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24 posts tagged with nazi and history. (View popular tags)
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The Kommandant's Daughter

"Brigitte Höss lives quietly on a leafy side street in Northern Virginia. She is retired now, having worked in a Washington fashion salon for more than 30 years. She recently was diagnosed with cancer and spends much of her days dealing with the medical consequences. Brigitte also has a secret that not even her grandchildren know. Her father was Rudolf Höss, the Kommandant of Auschwitz." [more inside]
posted by zarq on Sep 10, 2013 - 81 comments

"There was little we didn't know about Nazi Germany"

In a new book, a historian reveals that during WWII, the British kept three groups of Nazi prisoners captive under condititons that an outraged Churchill demanded be stopped. [more inside]
posted by never used baby shoes on May 23, 2013 - 31 comments

A study of the human spirit.

Today marks the 70th anniversary of the Warsaw Ghetto Uprising, the largest organized rebellion by Jews during World War II. Marek Edelman, a leader of the uprising, recalls the ghetto and the revolt. [more inside]
posted by Westringia F. on Apr 19, 2013 - 10 comments

Jewish-Freemasonic Yowl

"But maybe the single most remarkable example of 20th-century totalitarian invective against jazz that Skvorecky ever relayed was here in the intro to The Bass Saxophone, where he recalls -- faithfully, he assures us ("they had engraved themselves deeply on my mind") -- a set of regulations, issued by a Gauleiter -- a regional official for the Reich -- as binding on all local dance orchestras during the Nazi occupation of Czechoslovakia." (via)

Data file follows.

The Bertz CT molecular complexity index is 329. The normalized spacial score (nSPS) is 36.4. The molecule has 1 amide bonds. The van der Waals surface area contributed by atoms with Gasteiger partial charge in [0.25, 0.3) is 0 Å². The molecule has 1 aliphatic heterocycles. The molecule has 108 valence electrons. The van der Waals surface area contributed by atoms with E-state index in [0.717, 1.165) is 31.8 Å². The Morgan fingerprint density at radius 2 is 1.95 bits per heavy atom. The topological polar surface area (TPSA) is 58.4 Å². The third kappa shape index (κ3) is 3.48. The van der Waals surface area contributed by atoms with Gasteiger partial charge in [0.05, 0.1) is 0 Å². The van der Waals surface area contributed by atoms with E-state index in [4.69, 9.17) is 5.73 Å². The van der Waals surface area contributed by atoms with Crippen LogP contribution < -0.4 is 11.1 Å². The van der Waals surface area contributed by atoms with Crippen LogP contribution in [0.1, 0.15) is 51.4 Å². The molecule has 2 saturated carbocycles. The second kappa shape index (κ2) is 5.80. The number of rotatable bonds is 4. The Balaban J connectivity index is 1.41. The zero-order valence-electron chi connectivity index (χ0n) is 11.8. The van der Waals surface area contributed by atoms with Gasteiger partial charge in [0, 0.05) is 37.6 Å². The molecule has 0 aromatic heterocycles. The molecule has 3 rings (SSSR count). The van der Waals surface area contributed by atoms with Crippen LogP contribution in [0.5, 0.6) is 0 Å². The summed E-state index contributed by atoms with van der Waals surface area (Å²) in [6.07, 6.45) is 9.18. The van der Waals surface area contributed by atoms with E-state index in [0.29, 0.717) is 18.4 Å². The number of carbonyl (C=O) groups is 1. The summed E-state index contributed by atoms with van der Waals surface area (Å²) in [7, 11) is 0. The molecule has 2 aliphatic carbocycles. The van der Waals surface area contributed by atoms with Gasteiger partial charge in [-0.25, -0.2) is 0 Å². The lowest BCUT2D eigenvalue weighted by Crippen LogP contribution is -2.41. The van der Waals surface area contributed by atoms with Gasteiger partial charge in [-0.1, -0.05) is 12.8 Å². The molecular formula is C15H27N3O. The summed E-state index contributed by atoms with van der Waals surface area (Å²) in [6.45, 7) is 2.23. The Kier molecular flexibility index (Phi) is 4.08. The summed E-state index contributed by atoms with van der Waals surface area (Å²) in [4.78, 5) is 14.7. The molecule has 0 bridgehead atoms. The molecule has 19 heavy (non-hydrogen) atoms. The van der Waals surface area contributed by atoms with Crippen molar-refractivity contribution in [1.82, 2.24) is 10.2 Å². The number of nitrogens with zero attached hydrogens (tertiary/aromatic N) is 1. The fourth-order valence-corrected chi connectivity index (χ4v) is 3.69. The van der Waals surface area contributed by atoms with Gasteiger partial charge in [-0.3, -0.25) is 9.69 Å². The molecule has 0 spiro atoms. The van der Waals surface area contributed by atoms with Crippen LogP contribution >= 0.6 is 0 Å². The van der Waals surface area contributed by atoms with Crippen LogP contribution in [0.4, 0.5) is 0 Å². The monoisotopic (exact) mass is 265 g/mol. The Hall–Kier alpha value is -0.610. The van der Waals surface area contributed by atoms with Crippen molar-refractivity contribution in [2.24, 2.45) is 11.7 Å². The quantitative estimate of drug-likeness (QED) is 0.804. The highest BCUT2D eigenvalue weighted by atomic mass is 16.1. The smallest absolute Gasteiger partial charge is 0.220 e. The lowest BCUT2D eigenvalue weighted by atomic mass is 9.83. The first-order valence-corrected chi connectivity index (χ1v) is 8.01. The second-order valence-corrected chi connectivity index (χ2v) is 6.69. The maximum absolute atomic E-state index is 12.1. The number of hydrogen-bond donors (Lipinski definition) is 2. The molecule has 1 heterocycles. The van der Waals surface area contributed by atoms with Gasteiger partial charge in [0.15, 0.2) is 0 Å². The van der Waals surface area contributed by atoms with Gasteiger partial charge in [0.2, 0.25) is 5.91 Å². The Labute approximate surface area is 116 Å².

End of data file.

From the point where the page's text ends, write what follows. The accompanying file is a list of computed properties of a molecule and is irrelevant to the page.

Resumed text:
posted by SpiffyRob on Mar 12, 2012 - 34 comments

Nazi Propaganda

During a recent visit to the United States Holocaust Memorial Museum in Washington, D.C., I was reeducated in the power of branding — especially as applied to poster design — at the special exhibition, State of Deception: The Power of Nazi Propaganda, which demonstrates how the Nazi party used carefully crafted messages, advertising and design techniques, and then-new technologies (radio, television, film) to sway millions with its vision for a new Germany. (related)
posted by Trurl on Feb 2, 2012 - 28 comments

Rise and Fall of a Condom Empire

Julius Fromm, a “quintessential ‘entrepreneurial proletariat’”, and a modest man with minimal education, sought a career alternative to making cigarettes and began taking evening classes in rubber chemistry around 1912. Julius Fromm then hit upon the idea of making condoms. The early condoms from the eighteenth century were generally made of animal intestines, and were used primarily by wealthy men – like Giacomo Casanova, who referred to them as “English riding coats” . . .
The Great Rubber Robbery: How Julius Fromm’s Condom Empire Fell to the Nazis. via 3 quarks daily
posted by Rumple on Nov 9, 2011 - 2 comments

1936 Berlin in Farbe

Color footage of 1936 Berlin, in what appears to be a promotional film for the city before the 1936 Olympics. (SLYT)
posted by naturalog on Sep 26, 2011 - 70 comments

The last man to have been imprisoned in a concentration camp for being homosexual under the Nazis has died, his obituary is more interesting than that sounds.

Last gay concentration camp inmate dies.
posted by maiamaia on Aug 9, 2011 - 28 comments

Prisoner 918

802 Prisoners attempted escape from Auschwitz. 144 were successful. Kazimierz Piechowski, a Polish boy scout, was one of them. Today, at age 91, he tells his story. [more inside]